But again, this is not the only way social media uses us. Now, with all the smart gadgets at our disposal, everyone can become a start on social networks. There are pictures with Jane in the swimming suite, Jane at the mall, Jane and her friends, Jane’s healthy dinner, Jane’s engagement ring, Jane the philosopher who quotes Marie Currie or Carl Gustav Jung; and pictures with Joe at the gym, Joe with the guys, Joe with a fancy car, Joe, the wealthy entrepreneur. And Jane and Joe receive lots of likes and comments and feel encouraged to post, show, and talk more. And after a while, it becomes like a duty to post more and show more. Their Ibiza vacation cannot stay private. And after that, their friends want that, too. And their friends start posting pictures of themselves and their amazing vacations. It is fancy to say you’ve visited 90 countries and to show off. And, if by terrible bad luck you didn’t have the time or money to see more than five countries, you’re not among the “cool kids,” you’re inferior, you’re less. Taking this into account, it’s needless to say that social media has influenced the sky-rocketing rate of mental health disorders in recent years.


And, of course, social media’s algorithms see that Jane and Joe are famous, so they are suggested to more people, and without even noticing, we are all involved.


Again, unfortunately, these are not the only ways social networks use us.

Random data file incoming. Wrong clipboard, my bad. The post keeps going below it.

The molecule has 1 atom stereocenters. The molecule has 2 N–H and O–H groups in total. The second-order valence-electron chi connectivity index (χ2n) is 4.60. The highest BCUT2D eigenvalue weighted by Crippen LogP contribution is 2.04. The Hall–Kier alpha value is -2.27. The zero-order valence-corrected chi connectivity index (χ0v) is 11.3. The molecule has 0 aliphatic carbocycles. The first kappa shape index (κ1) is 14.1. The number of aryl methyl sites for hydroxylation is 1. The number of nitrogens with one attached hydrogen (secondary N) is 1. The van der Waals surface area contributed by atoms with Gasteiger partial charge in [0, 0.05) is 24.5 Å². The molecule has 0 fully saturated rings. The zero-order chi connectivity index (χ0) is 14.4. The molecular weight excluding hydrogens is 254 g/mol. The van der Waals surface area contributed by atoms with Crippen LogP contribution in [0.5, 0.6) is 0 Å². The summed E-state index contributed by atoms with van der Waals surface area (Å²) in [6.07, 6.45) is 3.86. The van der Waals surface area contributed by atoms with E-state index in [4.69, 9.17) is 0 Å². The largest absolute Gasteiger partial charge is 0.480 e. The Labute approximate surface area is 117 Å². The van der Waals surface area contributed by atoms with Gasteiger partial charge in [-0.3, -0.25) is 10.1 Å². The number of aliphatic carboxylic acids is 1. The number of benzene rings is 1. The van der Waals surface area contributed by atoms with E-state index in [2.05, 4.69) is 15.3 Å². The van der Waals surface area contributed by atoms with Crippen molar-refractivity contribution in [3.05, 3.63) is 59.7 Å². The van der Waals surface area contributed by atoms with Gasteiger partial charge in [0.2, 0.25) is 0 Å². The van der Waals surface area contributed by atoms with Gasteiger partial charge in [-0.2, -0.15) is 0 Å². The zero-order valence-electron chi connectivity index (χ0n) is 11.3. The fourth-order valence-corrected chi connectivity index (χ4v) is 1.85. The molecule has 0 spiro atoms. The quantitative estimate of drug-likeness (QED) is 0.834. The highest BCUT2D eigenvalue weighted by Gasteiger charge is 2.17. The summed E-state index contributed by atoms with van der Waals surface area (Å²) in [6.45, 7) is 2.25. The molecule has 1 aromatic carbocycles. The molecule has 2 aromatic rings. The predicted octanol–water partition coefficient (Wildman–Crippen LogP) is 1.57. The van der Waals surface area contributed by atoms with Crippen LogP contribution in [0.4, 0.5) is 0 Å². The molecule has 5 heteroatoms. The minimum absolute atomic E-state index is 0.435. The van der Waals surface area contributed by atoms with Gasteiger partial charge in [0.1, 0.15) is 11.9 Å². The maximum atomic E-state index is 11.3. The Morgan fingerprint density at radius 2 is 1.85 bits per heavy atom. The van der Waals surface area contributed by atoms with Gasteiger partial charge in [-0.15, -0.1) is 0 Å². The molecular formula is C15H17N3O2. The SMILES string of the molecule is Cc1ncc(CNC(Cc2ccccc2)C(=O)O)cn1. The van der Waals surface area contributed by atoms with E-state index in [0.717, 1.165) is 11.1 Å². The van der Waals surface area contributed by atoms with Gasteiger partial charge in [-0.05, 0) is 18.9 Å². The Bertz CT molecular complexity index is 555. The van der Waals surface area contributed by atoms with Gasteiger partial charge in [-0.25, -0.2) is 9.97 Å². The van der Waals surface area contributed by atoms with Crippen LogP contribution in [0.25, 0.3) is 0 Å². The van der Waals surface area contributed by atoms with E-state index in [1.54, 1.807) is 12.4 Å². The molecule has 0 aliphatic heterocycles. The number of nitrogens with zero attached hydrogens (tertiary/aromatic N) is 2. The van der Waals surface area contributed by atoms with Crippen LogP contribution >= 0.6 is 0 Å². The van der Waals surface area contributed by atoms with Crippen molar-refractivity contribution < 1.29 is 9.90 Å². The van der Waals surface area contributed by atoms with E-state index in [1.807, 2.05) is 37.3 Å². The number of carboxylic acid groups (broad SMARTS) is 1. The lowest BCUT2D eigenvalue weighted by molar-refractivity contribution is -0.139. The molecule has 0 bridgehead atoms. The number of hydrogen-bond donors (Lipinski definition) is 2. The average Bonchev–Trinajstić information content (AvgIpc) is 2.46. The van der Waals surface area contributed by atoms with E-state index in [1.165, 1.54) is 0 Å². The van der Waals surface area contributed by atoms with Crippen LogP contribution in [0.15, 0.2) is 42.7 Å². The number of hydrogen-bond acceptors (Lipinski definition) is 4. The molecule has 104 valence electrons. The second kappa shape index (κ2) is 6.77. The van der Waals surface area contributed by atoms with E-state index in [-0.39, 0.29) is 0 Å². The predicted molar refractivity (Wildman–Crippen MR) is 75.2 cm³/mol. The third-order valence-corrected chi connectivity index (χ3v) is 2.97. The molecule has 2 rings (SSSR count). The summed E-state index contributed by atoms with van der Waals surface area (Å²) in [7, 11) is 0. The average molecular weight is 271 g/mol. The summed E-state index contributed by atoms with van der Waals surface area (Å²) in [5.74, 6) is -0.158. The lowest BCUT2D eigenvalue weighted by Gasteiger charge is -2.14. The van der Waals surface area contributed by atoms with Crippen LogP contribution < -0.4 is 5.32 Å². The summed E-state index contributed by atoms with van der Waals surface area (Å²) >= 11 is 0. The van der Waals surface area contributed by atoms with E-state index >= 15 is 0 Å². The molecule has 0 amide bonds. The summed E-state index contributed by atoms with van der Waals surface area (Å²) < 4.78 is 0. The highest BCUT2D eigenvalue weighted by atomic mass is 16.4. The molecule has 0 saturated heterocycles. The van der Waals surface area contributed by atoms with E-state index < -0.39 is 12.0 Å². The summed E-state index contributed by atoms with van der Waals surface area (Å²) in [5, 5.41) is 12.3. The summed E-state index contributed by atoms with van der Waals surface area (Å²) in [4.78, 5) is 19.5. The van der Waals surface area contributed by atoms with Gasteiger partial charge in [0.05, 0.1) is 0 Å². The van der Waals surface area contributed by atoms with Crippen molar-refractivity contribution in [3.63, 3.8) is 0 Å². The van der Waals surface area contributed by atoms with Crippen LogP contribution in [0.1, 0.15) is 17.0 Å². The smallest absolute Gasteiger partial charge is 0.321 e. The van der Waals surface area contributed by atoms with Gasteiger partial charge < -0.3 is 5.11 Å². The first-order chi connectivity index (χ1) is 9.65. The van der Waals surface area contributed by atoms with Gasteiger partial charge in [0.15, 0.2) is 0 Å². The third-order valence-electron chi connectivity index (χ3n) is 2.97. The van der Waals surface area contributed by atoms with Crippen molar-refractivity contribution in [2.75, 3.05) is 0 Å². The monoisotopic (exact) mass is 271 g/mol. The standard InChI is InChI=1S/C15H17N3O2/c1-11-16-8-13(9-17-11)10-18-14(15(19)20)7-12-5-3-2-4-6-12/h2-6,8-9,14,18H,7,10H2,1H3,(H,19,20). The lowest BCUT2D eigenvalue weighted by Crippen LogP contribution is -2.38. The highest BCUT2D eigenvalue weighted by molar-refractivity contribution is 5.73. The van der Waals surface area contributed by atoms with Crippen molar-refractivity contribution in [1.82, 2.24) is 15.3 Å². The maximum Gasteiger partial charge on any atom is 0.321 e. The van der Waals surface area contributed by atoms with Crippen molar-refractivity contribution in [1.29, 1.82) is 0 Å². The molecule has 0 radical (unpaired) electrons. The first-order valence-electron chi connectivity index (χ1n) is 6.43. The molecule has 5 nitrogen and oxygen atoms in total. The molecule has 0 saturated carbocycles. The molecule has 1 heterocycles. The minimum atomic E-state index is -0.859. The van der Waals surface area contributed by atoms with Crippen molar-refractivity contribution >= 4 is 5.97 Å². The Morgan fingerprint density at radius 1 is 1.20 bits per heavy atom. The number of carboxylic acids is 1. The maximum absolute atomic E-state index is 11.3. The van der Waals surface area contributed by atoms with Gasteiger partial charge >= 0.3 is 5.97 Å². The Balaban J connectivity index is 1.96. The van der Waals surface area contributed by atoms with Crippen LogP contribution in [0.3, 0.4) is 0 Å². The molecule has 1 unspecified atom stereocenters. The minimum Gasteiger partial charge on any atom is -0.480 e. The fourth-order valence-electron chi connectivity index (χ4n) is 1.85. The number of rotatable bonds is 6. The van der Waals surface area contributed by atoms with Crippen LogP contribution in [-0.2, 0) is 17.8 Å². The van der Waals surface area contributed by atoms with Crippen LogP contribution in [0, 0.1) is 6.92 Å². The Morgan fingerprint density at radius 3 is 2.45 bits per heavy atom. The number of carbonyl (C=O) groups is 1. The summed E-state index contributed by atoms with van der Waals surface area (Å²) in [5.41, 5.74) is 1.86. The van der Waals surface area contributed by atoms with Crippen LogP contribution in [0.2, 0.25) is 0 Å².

When everyone can express any opinion on any matter, without any repercussions, be sure they’ll do it. And this is how professions and professionals lost their meaning. Today it is very usual for a musician to contradict a doctor in physics, on physics matters, of course, as it is very cool to oppose doctors on medical issues and professors on teaching aspects. The problem is when unauthorized opinions are louder than scientific data and harm collaterals.


The other day I read an article written by a pediatrician about treating young kids with a sore throat. Of course, among the comments, there was a Jane, without any medical education whatsoever, who called the doctor names, claiming that the doctor was wrong. This kind of behavior is not normal; it undermines the authority of an expert in any field and shouldn’t be allowed. And, yet it is. Because social networks want as many users as possible, and it encourages interactions of all sorts. 


Another aspect of how social media influences us is our business. Today, having a successful business without social media presence is almost impossible.  Everyone, from Coca-Cola to John Doe LLC, is on social media, trying to find clients, sell, promote, and create revenue. Of course, we, the users, are also the clients, and this is how social media uses any information you share to sell you more, to make you spend more. And this is how social media closes the loop of how it uses us. All of us! First, it attracts us with music, lovely photos, and friendly people. Next, it makes us engage and share our opinions, creates competition, and makes us want what the other person has. They, by “miracle,” made the business sell that object we wanted so bad. Our most desired thing is at a click distance, so we buy it. Now, this great empire online gave us something nice, then it started using us to give us more of that something nice, and now it controls us. And this is how we try our best to navigate this sea of information, trying to decipher the truth.


So, the next time you grab your phone to go on one of those social networking sites, ask yourself how this platform is using you today. Is there a way in which I can use this platform instead of being used by it? At least like this, your next interaction online can be a conscious one.